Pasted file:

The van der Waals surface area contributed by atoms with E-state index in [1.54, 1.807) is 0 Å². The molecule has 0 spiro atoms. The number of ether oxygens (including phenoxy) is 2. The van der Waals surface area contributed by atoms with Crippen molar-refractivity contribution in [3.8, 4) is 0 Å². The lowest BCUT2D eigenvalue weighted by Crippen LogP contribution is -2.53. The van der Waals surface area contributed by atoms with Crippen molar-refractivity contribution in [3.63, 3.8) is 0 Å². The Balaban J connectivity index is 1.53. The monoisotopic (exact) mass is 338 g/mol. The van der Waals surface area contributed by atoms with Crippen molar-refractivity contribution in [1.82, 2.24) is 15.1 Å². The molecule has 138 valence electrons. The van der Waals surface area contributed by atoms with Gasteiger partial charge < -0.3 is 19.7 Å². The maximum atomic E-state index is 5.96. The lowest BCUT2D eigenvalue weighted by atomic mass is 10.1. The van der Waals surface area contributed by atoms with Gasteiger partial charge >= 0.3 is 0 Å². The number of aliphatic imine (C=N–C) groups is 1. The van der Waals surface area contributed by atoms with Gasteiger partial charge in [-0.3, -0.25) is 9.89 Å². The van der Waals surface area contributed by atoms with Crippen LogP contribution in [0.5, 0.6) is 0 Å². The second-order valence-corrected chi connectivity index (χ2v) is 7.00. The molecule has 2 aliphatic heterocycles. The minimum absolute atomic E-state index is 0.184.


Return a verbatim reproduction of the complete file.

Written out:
The van der Waals surface area contributed by atoms with E-state index in [1.54, 1.807) is 0 Å². The molecule has 0 spiro atoms. The number of ether oxygens (including phenoxy) is 2. The van der Waals surface area contributed by atoms with Crippen molar-refractivity contribution in [3.8, 4) is 0 Å². The lowest BCUT2D eigenvalue weighted by Crippen LogP contribution is -2.53. The van der Waals surface area contributed by atoms with Crippen molar-refractivity contribution in [3.63, 3.8) is 0 Å². The Balaban J connectivity index is 1.53. The monoisotopic (exact) mass is 338 g/mol. The van der Waals surface area contributed by atoms with Crippen molar-refractivity contribution in [1.82, 2.24) is 15.1 Å². The molecule has 138 valence electrons. The van der Waals surface area contributed by atoms with Gasteiger partial charge < -0.3 is 19.7 Å². The maximum atomic E-state index is 5.96. The lowest BCUT2D eigenvalue weighted by atomic mass is 10.1. The van der Waals surface area contributed by atoms with Gasteiger partial charge >= 0.3 is 0 Å². The number of aliphatic imine (C=N–C) groups is 1. The van der Waals surface area contributed by atoms with Gasteiger partial charge in [-0.3, -0.25) is 9.89 Å². The van der Waals surface area contributed by atoms with Crippen LogP contribution in [0.5, 0.6) is 0 Å². The second-order valence-corrected chi connectivity index (χ2v) is 7.00. The molecule has 2 aliphatic heterocycles. The minimum absolute atomic E-state index is 0.184.